Computer Engineering? Then, Illnois and Michigan would be good calls; highly ranked...as are their music schools.  Very hard to get into those Engneering schools, but you know that already, I'm sure, To get considered for the top performance music ensembles there, more often titled Wind Symphony, Symphonic Band, etc. you should just tell them that you are willing to meet the rehearsal requirements when you take an audition for placement. The course description, and thats where the rehearsal time are listed, will state that the course is normally for Music majors, but that does not preclude your acceptance into the ensemble if you are willing to do extra rehearsal time to be in them.
Wayne
ttf_Matt K
Posts: 0
Joined: Sat Mar 31, 2018 11:53 am

What to Do for College?

Post by ttf_Matt K » Fri Jul 21, 2017 1:25 pm

If you want to go down tech, you may also wish to consider something out of the business school too.  The school I went to has a good MIS program (information systems) and leaves you very well rounded.  There is also now a music minor in basically the business of music... and some of the classes count towards both. So you may be able to double dip, get some credit towards the minor just by doing the major.  Something to consider at least.  We did programming in my degree, but mostly focused on applied programming without getting too much into the thickets of lower level languages. Did mostly SQL and C#.
ttf_anonymous
Posts: 0
Joined: Thu Apr 05, 2018 10:09 pm

What to Do for College?

Post by ttf_anonymous » Fri Jul 21, 2017 1:48 pm

Yes, teachers at CMU, but also performers...
I often joke about Randy Hawes (Detroit SO Bass, and now Northwestern faculty) going to the "Central Michigan Conservatory of Music." So, the observations about going to WMU, CMU, Mich. State are very, very valid with respect to dedicated teachers. A rap on many of the prestigious academies, such as Eastman, is that you are not guaranteed attention, as in time with the master performing faculty, as the enrollments are actually pretty large.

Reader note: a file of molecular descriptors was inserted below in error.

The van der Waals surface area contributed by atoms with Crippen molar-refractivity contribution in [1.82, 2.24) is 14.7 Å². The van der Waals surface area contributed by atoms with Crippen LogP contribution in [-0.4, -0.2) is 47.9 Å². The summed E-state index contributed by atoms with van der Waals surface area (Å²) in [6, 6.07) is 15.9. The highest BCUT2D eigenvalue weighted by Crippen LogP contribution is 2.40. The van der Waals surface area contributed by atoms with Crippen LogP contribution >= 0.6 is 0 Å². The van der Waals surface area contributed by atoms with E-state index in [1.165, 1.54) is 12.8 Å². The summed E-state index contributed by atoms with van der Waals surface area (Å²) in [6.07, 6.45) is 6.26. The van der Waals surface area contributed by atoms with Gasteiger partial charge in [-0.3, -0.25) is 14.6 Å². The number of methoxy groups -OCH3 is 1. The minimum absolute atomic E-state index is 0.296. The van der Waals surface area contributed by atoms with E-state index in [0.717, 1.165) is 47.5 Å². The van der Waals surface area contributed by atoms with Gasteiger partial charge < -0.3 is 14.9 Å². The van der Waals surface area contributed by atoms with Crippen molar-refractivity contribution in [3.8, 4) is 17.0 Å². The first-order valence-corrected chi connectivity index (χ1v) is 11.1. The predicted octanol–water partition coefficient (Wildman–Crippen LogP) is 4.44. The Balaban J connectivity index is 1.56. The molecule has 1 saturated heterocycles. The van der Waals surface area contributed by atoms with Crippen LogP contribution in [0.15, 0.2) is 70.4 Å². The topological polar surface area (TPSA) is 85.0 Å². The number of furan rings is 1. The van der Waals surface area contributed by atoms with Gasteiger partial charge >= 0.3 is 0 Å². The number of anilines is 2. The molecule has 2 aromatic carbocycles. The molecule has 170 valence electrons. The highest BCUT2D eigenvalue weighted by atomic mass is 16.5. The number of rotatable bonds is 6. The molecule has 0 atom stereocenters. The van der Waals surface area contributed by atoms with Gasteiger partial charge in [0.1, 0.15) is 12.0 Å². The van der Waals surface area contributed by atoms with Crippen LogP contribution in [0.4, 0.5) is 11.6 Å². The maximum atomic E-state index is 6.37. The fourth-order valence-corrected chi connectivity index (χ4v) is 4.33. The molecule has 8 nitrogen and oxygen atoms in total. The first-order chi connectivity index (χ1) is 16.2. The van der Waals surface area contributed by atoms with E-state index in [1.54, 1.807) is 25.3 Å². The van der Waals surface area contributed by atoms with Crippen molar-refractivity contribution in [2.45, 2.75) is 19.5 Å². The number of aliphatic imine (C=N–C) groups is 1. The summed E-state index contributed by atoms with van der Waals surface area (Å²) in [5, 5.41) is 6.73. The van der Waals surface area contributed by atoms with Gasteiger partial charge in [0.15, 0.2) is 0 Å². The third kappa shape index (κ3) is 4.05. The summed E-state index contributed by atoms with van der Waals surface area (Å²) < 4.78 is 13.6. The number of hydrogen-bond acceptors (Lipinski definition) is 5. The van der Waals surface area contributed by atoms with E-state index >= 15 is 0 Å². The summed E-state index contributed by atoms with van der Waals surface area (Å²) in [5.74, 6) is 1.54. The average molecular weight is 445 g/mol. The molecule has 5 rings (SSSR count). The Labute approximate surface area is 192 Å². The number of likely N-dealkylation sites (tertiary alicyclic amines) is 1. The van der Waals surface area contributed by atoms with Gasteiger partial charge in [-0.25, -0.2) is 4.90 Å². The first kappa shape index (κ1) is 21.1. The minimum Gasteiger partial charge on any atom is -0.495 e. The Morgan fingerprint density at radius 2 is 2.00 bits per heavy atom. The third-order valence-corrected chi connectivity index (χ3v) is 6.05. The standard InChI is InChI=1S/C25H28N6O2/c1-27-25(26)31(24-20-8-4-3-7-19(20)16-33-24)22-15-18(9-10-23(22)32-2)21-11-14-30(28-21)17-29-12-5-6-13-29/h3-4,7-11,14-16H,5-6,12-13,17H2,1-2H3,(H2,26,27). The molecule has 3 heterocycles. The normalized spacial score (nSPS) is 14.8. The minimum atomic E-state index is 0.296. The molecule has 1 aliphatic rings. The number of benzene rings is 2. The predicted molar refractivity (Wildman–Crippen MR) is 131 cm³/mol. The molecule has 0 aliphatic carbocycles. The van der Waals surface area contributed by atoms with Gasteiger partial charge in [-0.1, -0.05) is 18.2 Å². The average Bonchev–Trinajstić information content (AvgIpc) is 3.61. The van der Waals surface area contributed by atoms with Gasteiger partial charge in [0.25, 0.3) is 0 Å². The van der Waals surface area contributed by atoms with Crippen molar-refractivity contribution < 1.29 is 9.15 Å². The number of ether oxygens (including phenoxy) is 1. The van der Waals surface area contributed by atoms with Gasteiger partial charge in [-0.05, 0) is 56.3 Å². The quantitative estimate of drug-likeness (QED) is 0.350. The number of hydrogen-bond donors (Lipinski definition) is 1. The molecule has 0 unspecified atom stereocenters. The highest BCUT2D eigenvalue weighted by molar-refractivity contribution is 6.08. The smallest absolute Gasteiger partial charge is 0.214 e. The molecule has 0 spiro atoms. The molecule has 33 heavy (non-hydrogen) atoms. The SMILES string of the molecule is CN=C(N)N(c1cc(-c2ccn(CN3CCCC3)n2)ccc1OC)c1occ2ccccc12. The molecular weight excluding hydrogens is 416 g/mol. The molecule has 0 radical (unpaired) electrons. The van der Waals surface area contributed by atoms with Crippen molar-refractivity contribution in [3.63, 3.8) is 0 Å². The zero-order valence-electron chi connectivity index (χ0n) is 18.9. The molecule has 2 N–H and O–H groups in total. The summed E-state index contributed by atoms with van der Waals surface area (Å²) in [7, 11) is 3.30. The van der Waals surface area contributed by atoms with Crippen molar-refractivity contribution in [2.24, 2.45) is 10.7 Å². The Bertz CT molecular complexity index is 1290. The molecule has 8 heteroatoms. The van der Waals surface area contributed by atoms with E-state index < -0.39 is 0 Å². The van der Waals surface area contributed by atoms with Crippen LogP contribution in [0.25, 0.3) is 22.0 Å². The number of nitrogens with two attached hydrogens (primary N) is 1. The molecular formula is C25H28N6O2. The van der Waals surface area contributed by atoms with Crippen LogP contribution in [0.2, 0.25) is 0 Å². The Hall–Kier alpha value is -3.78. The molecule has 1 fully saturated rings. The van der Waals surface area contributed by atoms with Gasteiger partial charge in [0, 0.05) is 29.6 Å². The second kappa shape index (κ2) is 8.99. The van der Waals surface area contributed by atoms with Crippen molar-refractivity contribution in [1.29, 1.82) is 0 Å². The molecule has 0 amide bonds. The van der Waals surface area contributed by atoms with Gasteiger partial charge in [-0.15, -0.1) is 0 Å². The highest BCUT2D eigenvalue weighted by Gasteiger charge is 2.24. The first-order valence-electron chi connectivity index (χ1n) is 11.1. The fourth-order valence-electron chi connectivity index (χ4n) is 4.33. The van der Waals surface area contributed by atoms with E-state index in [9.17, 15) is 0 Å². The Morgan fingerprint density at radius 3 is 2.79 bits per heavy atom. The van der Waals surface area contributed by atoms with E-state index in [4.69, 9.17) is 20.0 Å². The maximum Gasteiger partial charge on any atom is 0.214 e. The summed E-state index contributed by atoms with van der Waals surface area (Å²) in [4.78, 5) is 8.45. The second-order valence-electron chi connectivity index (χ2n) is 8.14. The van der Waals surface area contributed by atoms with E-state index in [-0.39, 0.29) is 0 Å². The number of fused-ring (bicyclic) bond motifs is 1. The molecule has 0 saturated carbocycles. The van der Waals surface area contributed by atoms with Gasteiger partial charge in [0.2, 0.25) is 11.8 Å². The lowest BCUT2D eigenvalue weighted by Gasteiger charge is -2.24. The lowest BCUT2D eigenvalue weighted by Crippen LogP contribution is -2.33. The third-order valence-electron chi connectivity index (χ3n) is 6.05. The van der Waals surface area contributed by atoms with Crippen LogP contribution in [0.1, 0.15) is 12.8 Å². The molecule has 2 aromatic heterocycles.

Michigan has a very fine musical tradition, from grade school up...college directors include Revelli, Begian and Carl Bjerregard, etc.
Yep. you are in a good spot geographically.
ttf_Pancitcooker
Posts: 0
Joined: Sat Mar 31, 2018 11:59 am

What to Do for College?

Post by ttf_Pancitcooker » Tue Jul 25, 2017 10:43 pm

"Do what you love, and you’ll never work another day in your life."

I just completed my first year teaching music in the public school system teaching general music and band K-8. I also teach trombone and euphonium privately to 20 students and am a brass tech at a local high school. Even though I'm always working during my "off" hours.. I really don't feel like I'm working at all because I enjoy teaching music so much.

I graduated high school with a 2.5 GPA and never took lessons before college. I didn't decide until the last semester of my senior year on what I wanted to do for college. I decided on music because I thought, "Well, music is easy! It's the only thing I'm good at anyway." So.. I pursued music education. I got into a program as a "pre-major" and quickly realized that music was hard and I wasn't good at trombone. I almost quit after my third year into the degree because of some poor performances I had. I decided to stick with it and graduated. Every step through the program was hard and looking back I appreciate it all. The failed auditions, the poor performances, the "pre-major" status to begin my collegiate career... it all made me into who I am today. I don't know if I was lucky.. but I personally know I worked really hard to get to teach public school, private students, and marching band.

Music is not an easy path whether it is education or performance.. but I do know that I would much rather "work" all these hours (12-14 hrs per day) and enjoy what I do than do something I don't enjoy. You have to find your passion.. and it might happen at the beginning of your collegiate career or it might not happen until later on. Do something you really enjoy and it will support you financially.

Just my two cents!
J
ttf_EWadie99
Posts: 0
Joined: Sat Mar 31, 2018 12:00 pm

What to Do for College?

Post by ttf_EWadie99 » Mon Jul 31, 2017 9:42 pm

UPDATE: I'll buy some AP prep books for Calculus BC and Computer Science A and will look over and study over the rest of the summer and before the AP tests.  I'm still thinking about the major but who knows, maybe I'll make the double major idea work out.  Just thought I give a little update.
Post Reply

Return to “Schools, Colleges, and Conservatories”